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The Ultimate Ranunculus Care Guide

The Ultimate Ranunculus Care Guide

A brief history of Ranunculus

With over 600 varieties of flowering annuals and perennials in the family, there’s bound to be a Ranunculus that catches your eye – and you definitely won’t miss what we have in store for you! Read more to discover our ultimate ranunculus care guide.

Sporting brilliantly-coloured voluminous blooms with crepe paper-like petals, ranunculus originate from the wetland areas of Northwest Africa, Europe and Asia. In fact, most cultivars are derived from the Persian Buttercup (R. asiaticus). 

Why ‘buttercup’? Well, what most people don’t know about the yellow-coloured species in particular is that their dainty, smooth petals are highly reflective, somewhat like a mirror – they actually do glow as they bounce back light via an air gap between the mirror cells - and this helps to attract insects as well as aiding in the regulation of the plant’s temperature. They’ve gone Solar-Powered!

From the Latin for ‘little frog’, probably due to their preferred growing spots near streams and other bodies of water, these delicate beauties will leap into colour come spring. Although as they symbolise attraction and charm, we’d prefer to refer to them as dazzling little charmers!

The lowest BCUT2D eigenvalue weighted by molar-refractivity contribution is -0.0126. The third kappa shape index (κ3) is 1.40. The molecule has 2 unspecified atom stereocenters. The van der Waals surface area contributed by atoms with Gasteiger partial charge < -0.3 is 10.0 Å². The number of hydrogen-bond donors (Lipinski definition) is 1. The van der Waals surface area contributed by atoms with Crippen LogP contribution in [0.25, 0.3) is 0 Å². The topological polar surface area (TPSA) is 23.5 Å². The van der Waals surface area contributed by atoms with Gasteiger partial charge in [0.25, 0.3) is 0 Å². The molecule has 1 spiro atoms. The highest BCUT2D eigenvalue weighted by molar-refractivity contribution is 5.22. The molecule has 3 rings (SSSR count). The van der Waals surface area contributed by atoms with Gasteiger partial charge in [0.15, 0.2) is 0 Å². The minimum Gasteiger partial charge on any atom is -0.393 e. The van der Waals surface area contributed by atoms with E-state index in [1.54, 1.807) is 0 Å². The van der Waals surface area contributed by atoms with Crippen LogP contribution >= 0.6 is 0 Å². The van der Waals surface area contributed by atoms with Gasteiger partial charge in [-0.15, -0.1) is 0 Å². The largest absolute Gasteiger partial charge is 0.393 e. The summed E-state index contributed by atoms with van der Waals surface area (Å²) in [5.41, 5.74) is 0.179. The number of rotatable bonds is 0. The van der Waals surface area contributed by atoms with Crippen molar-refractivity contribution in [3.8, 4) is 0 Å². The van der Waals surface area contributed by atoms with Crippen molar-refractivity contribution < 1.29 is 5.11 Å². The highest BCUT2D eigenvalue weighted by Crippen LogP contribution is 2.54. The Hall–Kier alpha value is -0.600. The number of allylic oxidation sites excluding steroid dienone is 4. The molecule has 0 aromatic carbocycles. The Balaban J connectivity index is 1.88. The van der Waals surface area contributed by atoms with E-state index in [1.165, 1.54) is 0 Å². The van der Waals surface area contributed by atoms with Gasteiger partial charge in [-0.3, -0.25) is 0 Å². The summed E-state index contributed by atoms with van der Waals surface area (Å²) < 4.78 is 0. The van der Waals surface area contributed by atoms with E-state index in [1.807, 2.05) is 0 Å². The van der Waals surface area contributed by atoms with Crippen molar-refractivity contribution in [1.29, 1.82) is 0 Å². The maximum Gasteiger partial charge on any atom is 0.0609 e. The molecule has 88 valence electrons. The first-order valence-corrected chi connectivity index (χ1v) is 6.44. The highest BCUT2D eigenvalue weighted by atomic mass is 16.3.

Pink and orange ranunculus on a suitcase

Why Jumbo Ranunculus?

Our Jumbo ranunculus is a pack of ranunculus that consists of 10 very large tuberous roots. This means that the tuberous roots are stronger growing and far more hardy. If you miss watering them, there is no need to stress, there are more nutrients stored in their roots and they won't wither away at the slightest inconvenience – definitely more bang for your buck. Who says bigger isn’t better? 

How to care for Ranunculus

Just give them a nice sunny spot with light, humus rich, well-draining soil, which errs on the side of slightly moist, and water them regularly to ensure a bumper display. Plant the corms with the claws facing down. If you’re potting them up, ensure you use a good quality potting medium (check out ours HERE) and make sure that the water doesn’t stagnate in the saucer.  They generally bloom around 90 days after planting, and will continue to flower for around 4 – 6 weeks.

Orange ranunculus in a field

Ranunculus as cut flowers

Ranunculus are more than just filler flowers in the garden, vase or bouquet. They’re perfectly capable of holding their own. When cutting for the vase, wrap the individual stem bases with string before making the cut just below. This will help prevent damage to the hollow, fairly brittle stems, which may otherwise soften and split when placed in water. They should last up to seven days in the vase even without flower food.

Pink, white and orange ranunculus in container. Red ranunculus next to container
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